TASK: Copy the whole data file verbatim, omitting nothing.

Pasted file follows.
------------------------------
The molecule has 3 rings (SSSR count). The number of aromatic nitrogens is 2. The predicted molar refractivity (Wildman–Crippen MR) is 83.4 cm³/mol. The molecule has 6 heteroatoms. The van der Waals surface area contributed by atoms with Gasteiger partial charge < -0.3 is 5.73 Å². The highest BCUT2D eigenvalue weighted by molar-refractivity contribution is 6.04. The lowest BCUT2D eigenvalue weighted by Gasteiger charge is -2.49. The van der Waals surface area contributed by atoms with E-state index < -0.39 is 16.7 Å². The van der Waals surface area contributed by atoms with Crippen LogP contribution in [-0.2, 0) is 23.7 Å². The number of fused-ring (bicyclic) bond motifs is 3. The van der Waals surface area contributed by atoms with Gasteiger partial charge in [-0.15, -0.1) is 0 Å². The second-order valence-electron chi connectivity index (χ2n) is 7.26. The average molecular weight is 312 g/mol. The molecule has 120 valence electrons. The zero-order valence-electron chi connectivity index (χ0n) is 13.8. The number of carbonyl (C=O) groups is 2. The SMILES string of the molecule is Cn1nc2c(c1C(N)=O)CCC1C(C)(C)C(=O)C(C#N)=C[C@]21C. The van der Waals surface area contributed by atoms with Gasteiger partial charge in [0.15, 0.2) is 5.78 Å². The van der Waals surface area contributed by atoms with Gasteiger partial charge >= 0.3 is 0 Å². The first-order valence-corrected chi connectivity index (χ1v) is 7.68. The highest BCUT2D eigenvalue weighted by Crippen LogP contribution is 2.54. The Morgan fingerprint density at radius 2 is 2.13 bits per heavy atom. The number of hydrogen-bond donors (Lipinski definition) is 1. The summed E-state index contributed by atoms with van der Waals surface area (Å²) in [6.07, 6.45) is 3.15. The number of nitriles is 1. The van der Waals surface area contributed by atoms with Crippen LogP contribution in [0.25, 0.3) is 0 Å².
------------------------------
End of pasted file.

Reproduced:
The molecule has 3 rings (SSSR count). The number of aromatic nitrogens is 2. The predicted molar refractivity (Wildman–Crippen MR) is 83.4 cm³/mol. The molecule has 6 heteroatoms. The van der Waals surface area contributed by atoms with Gasteiger partial charge < -0.3 is 5.73 Å². The highest BCUT2D eigenvalue weighted by molar-refractivity contribution is 6.04. The lowest BCUT2D eigenvalue weighted by Gasteiger charge is -2.49. The van der Waals surface area contributed by atoms with E-state index < -0.39 is 16.7 Å². The van der Waals surface area contributed by atoms with Crippen LogP contribution in [-0.2, 0) is 23.7 Å². The number of fused-ring (bicyclic) bond motifs is 3. The van der Waals surface area contributed by atoms with Gasteiger partial charge in [-0.15, -0.1) is 0 Å². The second-order valence-electron chi connectivity index (χ2n) is 7.26. The average molecular weight is 312 g/mol. The molecule has 120 valence electrons. The zero-order valence-electron chi connectivity index (χ0n) is 13.8. The number of carbonyl (C=O) groups is 2. The SMILES string of the molecule is Cn1nc2c(c1C(N)=O)CCC1C(C)(C)C(=O)C(C#N)=C[C@]21C. The van der Waals surface area contributed by atoms with Gasteiger partial charge in [0.15, 0.2) is 5.78 Å². The van der Waals surface area contributed by atoms with Gasteiger partial charge >= 0.3 is 0 Å². The first-order valence-corrected chi connectivity index (χ1v) is 7.68. The highest BCUT2D eigenvalue weighted by Crippen LogP contribution is 2.54. The Morgan fingerprint density at radius 2 is 2.13 bits per heavy atom. The number of hydrogen-bond donors (Lipinski definition) is 1. The summed E-state index contributed by atoms with van der Waals surface area (Å²) in [6.07, 6.45) is 3.15. The number of nitriles is 1. The van der Waals surface area contributed by atoms with Crippen LogP contribution in [0.25, 0.3) is 0 Å².